Back when “free range” meant nothing more than a type of chicken, apparently I was a free range parent.
When I shopped at the local convenience store, I left my young children strapped in their car seats. When they headed to the school playground on their bikes, I let Hilary and Ryan play there unsupervised, sometimes for hours. Starting when he was about ten years old, when I had meetings or errands, and even sometimes when he was sick, Ryan stayed home alone.
At the mall, I’d leave my children unsupervised in the toy section. No cell phones, no back-up plan, and probably no identification either.
It gets better.
Occasionally when Ryan was home alone, he was in charge of his little sister.
Granted, we lived in a rural Maine town, I worked up the road, my aunt lived next door, and my parents lived down the road, but still, from a very early age, partly out of necessity and partly out of benign design, my kids often fended for themselves.
Nowadays I’d be charged with neglect, but back in the nineties — before cell phones, before Amber Alerts, and before our society went wacky with the mindset that parents must monitor every move their kids make, I reared my children pretty much as my parents did me.
When my then-adolescent son returned an out-of-the-blue, unprovoked punch during a recess altercation, I stayed out of it. Even though I was Ryan’s teacher and even though he was suspended for the rest of the day, and therefore could not attend that night’s school dance, I did not come to his defense.
I chaperoned the dance that night and several parents expressed dismay that Ryan had been unfairly punished. I didn’t see it that way. The school rule was that if you threw a punch, no matter the circumstances, you’d pay a consequence, and in this case, the consequence was pretty darn minor. Besides, my seventh grader didn’t need a lifeline from his mom; he needed a life lesson. And in this case the lesson was clear: Sometimes life isn’t fair and sometimes you have to deal with it.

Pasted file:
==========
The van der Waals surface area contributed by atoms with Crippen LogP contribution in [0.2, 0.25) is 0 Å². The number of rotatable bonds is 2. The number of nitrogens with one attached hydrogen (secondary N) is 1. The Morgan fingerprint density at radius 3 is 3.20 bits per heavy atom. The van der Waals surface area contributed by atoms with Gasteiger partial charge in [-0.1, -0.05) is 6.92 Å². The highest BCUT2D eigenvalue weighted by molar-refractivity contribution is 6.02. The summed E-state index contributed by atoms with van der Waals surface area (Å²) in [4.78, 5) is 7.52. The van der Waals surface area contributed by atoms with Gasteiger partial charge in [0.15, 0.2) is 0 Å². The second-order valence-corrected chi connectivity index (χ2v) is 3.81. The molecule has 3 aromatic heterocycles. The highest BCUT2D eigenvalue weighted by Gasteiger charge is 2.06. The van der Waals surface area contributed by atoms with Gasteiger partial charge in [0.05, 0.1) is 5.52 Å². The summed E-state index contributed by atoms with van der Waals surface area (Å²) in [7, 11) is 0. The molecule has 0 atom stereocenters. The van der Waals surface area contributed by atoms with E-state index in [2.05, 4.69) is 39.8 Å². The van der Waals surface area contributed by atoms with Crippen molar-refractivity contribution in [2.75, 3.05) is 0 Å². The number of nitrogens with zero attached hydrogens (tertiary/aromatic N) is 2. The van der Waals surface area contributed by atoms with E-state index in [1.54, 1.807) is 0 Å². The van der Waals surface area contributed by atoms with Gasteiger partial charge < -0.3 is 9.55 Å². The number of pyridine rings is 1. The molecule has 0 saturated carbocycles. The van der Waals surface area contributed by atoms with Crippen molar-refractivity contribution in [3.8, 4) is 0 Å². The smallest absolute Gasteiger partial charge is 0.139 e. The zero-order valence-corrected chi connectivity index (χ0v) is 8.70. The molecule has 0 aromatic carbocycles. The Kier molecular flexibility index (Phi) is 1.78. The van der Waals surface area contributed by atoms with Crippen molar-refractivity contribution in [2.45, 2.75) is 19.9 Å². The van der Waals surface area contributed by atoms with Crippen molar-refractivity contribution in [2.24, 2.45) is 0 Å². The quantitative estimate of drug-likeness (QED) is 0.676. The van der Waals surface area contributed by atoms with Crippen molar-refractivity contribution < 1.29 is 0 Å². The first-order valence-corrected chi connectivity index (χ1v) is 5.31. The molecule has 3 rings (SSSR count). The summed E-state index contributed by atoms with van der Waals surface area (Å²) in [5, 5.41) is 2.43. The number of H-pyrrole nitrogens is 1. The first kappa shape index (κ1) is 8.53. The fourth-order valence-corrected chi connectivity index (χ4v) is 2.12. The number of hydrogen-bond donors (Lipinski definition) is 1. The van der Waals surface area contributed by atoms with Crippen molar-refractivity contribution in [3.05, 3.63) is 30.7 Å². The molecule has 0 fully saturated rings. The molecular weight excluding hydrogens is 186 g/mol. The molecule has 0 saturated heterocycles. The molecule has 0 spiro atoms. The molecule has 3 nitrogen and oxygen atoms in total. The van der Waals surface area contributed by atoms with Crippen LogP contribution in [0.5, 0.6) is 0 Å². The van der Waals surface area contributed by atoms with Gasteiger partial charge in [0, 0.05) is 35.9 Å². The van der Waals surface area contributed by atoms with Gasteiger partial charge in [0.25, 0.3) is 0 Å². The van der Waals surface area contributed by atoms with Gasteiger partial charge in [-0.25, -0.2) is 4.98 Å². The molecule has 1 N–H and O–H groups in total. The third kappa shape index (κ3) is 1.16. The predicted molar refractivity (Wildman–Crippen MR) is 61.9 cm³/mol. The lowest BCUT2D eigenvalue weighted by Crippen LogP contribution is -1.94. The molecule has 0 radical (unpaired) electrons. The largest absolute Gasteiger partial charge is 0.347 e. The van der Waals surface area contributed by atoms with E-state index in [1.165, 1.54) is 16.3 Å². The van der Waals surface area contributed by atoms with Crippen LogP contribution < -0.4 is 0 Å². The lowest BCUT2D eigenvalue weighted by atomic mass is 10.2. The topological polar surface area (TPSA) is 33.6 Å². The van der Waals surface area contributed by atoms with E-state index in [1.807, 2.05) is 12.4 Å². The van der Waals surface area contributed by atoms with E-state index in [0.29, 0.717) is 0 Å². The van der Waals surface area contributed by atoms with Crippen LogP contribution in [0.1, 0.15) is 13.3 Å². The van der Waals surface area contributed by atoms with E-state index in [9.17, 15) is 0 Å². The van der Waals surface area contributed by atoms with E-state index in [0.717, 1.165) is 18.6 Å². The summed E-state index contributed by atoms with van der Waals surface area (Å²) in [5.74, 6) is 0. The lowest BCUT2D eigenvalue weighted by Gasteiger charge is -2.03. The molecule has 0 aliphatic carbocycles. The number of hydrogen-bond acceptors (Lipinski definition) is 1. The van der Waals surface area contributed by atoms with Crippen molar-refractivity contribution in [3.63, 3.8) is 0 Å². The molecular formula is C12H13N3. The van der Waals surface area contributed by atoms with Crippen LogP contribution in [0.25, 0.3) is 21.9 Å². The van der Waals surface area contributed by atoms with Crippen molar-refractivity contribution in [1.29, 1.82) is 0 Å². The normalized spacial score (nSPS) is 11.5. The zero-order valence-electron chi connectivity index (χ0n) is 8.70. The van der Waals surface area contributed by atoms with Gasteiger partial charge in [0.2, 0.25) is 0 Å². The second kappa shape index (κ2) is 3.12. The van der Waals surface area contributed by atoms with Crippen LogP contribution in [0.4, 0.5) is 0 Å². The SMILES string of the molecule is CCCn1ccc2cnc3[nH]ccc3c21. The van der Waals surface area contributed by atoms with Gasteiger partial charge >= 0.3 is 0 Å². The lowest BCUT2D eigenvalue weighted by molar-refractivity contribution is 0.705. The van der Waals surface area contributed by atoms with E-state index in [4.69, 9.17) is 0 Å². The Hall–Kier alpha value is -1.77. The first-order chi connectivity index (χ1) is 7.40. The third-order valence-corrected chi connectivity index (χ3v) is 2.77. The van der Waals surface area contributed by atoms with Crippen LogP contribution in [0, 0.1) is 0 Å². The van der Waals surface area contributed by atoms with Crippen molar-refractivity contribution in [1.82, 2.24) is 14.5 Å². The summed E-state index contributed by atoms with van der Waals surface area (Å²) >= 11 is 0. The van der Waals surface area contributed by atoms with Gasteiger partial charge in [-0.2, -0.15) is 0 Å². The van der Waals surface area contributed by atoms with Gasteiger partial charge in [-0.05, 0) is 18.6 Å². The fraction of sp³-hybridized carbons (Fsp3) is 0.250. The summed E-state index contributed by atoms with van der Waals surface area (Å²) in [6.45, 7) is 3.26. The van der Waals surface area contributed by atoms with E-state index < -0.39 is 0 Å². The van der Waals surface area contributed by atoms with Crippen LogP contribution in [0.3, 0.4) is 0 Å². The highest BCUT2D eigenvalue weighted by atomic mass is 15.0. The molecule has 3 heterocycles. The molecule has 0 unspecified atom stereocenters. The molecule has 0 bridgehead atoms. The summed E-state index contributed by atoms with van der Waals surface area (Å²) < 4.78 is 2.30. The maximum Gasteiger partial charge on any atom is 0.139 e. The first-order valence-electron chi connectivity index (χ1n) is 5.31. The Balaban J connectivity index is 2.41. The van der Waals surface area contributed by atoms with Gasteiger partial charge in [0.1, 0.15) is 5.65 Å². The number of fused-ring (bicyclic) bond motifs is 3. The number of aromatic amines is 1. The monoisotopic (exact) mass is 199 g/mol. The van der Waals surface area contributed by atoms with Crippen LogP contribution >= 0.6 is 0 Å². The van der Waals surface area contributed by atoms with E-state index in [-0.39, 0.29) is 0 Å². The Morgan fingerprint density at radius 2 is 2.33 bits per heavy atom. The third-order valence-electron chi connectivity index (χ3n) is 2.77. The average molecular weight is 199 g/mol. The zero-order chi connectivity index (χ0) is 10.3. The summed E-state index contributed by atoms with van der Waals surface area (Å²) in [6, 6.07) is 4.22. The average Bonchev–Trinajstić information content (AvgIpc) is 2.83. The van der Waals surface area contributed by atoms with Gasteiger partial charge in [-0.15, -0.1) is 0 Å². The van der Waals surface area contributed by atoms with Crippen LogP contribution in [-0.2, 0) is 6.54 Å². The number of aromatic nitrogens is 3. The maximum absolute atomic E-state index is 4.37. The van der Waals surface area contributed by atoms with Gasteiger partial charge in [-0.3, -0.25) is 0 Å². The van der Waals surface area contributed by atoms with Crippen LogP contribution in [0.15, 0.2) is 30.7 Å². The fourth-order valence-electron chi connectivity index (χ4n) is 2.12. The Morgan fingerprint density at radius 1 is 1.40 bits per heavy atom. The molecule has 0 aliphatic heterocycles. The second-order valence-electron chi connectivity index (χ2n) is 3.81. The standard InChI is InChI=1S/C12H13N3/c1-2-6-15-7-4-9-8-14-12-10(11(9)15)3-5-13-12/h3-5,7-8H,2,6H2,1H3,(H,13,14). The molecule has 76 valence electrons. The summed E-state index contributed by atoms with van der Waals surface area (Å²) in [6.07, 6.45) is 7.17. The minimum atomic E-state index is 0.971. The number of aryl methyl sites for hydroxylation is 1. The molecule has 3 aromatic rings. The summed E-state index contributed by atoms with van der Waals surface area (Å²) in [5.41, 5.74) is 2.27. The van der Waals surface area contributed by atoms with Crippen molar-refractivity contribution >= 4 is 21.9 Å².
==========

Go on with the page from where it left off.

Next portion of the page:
When parents teach their children that every slight must be avenged, every wrong must be righted, and every little mistake remedied, they promote the skewed and damaging view that “rescue missions” will solve their problems. In my experience, many of these children become emotionally under-developed adolescents and adults who find it challenging to take responsibility, to learn to trust themselves, or to do something as simple and as important, as letting go of life’s little irritants.
When the occasional helicopter parent whirs into my classroom, I brace myself for the blamefest that’s sure to follow. These are the parents who craft implausible “no homework” excuses, who ask for unnecessary work extensions, and who take the blame when their child misplaces a book or assignment. These are the parents who say it’s not their child’s fault he stayed up all night playing video games.
These are also the parents who do their kids’ homework to perfection— and who think I won’t notice.
And when a behavior issue involving another child occurs, these are the parents who can be counted on to ask, “But what about the other kid?” Because, for these people, it’s almost always the other kid.
In my profession, of course I have to tread lightly with all parents and I have to find polite ways to urge them to let their children learn from their mistakes and to let them function more independently. Although this seems like Parenting 101, I’m amazed at the number of mothers and fathers who cannot back off from their children’s lives.
Twenty-five years ago, at my son’s kindergarten orientation, just before his excited classmates headed out for a practice school bus run, Ryan told me he didn’t want me with him on the bus. For a second I was startled and maybe a little hurt.
But as Ryan’s little legs carried him up the school bus steps and into a seat by himself, it was a proud moment for this mom — because I knew then my “free range” son was safely on his way.